IEEE IPDPS 2011
TechTalks from event: IEEE IPDPS 2011
Note 1: Only plenary sessions (keynotes, panels, and best papers) are accessible without requiring log-in. For other talks, you will need to log-in using the email you registered for IPDPS 2011. Note 2: Many of the talks (those without a thumbnail next to the their description below) are yet to be uploaded. Some of them were not recorded because of technical problems. We are working with the corresponding authors to upload the self-recorded versions here. We sincerely thank all authors for their efforts in making their videos available.
SESSION 14: Parallel Graph and Particle Algorithms
Computing Strongly Connected Components in Parallel on CUDAThe problem of decomposing a directed graph into its strongly connected components is a fundamental graph problem inherently present in many scienti?c and commercial applications. In this paper we show how some of the existing parallel algorithms can be reformulated in order to be accelerated by NVIDIA CUDA technology. In particular, we design a new CUDA-aware procedure for pivot selection and we adapt selected parallel algorithms for CUDA accelerated computation. We also experimentally demonstrate that with a single GTX 480 GPU card we can easily outperform the optimal serial CPU implementation by an order of magnitude in most cases, 40 times on some suf?ciently big instances. This is an interesting result as unlike the serial CPU case, the asymptotic complexity of the parallel algorithms is not optimal.
On optimal tree traversals for sparse matrix factorizationWe study the complexity of traversing tree-shaped work?ows whose tasks require large I/O ?les. Such work?ows typically arise in the multifrontal method of sparse matrix factorization. We target a classical two-level memory system, where the main memory is faster but smaller than the secondary memory. A task in the work?ow can be processed if all its predecessors have been processed, and if its input and output ?les ?t in the currently available main memory. The amount of available memory at a given time depends upon the ordering in which the tasks are executed. What is the minimum amount of main memory, over all postorder schemes, or over all possible traversals, that is needed for an in-core execution? We establish several complexity results that answer these questions. We propose a new, polynomial time, exact algorithm which runs faster than a reference algorithm. Next, we address the setting where the required memory renders a pure in-core solution unfeasible. In this setting, we ask the following question: what is the minimum amount of I/O that must be performed between the main memory and the secondary memory? We show that this latter problem is NP-hard, and propose ef?cient heuristics. All algorithms and heuristics are thoroughly evaluated on assembly trees arising in the context of sparse matrix factorizations.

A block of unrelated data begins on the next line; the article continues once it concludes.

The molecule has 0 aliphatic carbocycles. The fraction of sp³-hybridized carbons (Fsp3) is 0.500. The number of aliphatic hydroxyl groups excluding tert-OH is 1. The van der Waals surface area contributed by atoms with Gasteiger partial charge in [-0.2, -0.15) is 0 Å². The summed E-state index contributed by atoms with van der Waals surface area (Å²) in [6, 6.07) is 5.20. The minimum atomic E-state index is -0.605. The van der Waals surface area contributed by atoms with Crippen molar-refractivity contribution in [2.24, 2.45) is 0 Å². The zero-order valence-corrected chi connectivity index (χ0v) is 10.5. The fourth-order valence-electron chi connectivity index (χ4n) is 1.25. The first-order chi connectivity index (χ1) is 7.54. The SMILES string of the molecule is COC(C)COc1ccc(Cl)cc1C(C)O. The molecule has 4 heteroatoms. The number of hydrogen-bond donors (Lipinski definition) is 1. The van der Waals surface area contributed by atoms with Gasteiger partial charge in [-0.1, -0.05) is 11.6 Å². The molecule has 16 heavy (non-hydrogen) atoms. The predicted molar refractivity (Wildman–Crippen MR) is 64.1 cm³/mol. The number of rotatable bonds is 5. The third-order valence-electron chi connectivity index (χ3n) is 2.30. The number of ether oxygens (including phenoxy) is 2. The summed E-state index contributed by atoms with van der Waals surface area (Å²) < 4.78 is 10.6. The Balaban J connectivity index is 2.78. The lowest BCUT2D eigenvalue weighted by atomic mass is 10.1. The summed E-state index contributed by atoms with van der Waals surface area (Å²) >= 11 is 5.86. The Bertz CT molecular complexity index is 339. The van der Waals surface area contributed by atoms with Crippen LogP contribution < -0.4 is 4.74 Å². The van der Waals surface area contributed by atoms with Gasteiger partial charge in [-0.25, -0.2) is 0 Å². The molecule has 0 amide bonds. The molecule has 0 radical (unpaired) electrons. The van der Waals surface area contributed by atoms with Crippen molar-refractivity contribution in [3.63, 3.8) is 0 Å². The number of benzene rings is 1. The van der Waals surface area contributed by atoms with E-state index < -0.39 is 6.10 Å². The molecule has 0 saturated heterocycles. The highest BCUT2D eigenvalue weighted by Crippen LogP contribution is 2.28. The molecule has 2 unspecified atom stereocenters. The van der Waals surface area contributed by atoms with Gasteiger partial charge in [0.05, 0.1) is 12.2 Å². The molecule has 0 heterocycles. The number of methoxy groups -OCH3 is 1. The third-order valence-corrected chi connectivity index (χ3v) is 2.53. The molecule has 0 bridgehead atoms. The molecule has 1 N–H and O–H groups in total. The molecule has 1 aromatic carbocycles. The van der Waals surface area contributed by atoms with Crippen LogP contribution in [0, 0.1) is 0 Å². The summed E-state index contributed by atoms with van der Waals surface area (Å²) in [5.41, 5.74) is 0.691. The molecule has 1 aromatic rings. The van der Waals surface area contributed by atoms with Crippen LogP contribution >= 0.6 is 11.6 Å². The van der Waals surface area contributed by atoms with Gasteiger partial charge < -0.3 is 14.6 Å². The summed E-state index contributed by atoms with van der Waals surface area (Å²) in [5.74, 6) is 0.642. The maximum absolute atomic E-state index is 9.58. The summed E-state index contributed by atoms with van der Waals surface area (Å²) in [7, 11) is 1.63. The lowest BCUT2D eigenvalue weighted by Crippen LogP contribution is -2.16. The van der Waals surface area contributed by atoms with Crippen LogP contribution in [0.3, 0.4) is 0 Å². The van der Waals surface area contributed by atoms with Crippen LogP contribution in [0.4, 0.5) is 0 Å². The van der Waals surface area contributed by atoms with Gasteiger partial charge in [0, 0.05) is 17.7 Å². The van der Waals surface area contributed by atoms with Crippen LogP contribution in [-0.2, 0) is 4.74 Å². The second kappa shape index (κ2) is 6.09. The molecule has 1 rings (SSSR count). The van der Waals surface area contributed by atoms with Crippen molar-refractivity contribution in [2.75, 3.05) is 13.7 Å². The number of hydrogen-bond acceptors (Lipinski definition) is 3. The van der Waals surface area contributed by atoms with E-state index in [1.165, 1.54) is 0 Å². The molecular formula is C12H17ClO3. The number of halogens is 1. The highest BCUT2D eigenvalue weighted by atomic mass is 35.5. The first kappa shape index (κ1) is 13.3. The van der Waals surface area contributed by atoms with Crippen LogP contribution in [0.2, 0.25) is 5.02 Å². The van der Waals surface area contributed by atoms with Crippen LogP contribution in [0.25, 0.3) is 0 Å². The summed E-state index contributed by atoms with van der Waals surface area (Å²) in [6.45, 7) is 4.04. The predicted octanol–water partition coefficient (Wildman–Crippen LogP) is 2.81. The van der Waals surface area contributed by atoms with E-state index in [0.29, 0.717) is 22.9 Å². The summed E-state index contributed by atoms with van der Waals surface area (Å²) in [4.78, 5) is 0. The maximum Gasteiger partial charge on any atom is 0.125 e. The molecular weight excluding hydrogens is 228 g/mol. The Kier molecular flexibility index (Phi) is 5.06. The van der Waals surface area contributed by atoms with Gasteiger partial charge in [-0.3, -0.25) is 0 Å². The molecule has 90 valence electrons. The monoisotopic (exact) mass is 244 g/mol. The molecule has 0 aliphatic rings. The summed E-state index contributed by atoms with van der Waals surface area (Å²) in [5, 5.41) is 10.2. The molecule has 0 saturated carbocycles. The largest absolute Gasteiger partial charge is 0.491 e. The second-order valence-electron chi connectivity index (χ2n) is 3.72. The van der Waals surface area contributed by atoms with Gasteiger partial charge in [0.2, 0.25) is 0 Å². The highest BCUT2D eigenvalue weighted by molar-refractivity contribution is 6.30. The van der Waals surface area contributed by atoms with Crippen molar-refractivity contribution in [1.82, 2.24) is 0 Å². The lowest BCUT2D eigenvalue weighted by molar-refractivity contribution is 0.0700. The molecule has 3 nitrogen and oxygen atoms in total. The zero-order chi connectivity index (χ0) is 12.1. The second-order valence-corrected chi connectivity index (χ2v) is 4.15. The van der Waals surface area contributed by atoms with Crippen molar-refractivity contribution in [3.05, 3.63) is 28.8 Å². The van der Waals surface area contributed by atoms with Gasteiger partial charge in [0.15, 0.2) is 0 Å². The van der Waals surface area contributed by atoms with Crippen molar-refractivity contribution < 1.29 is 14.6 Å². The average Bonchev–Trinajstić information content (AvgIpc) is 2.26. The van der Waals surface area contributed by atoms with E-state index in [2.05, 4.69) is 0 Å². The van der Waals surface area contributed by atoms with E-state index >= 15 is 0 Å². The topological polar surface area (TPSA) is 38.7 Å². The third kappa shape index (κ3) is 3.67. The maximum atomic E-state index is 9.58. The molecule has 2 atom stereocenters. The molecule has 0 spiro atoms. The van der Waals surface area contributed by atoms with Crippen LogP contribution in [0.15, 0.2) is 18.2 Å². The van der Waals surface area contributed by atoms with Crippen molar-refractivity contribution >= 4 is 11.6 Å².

Fast Community Detection Algorithm With GPUs and Multi-core ArchitecturesIn this paper, we present the design of a novel scalable parallel algorithm for community detection optimized for multi-core and GPU architectures. Our algorithm is based on label propagation, which works solely on local information, thus giving it the scalability advantage over conventional approaches. We also show that weighted label propagation can overcome typical quality issues in communities detected with label propagation. Experimental results on well known massive scale graphs such as Wikipedia (100M edges) and also on RMAT graphs with 10M - 40M edges, demonstrate the superior performance and scalability of our algorithm compared to the well known approaches for community detection. On the hep-th graph (352K edges) and the wikipedia graph (100M edges), using Power 6 architecture with 32 cores, our algorithm achieves one to two orders of magnitude better performance compared to the best known prior results on parallel architectures with similar number of CPUs. Further, our GPGPU based algorithm achieves 8 improvement over the Power 6 performance on 40M edge R-MAT graph. Alongside, we achieve high quality (modularity) of communities detected, with experimental evidence from well-known graphs such as Zachary karate club, Dolphin network and Football club, where we achieve modularity that is close to the best known alternatives. To the best of our knowledge these are best known results for community detection on massive graphs (100M edges) in terms of performance and also quality vs. performance trade-off. This is also a unique work on community detection on GPGPUs with scalable performance.
A Study of Parallel Particle Tracing for Steady-State and Time-Varying Flow FieldsParticle tracing for streamline and pathline generation is a common method of visualizing vector ?elds in scienti?c data, but it is dif?cult to parallelize ef?ciently because of demanding and widely varying computational and communication loads. In this paper we scale parallel particle tracing for visualizing steady and unsteady ?ow ?elds well beyond previously published results. We con?gure the 4D domain decomposition into spatial and temporal blocks that combine in-core and out-of-core execution in a ?exible way that favors faster run time or smaller memory. We also compare static and dynamic partitioning approaches. Strong and weak scaling curves are presented for tests conducted on an IBM Blue Gene/P machine at up to 32 K processes using a parallel ?ow visualization library that we are developing. Datasets are derived from computational ?uid dynamics simulations of thermal hydraulics, liquid mixing, and combustion.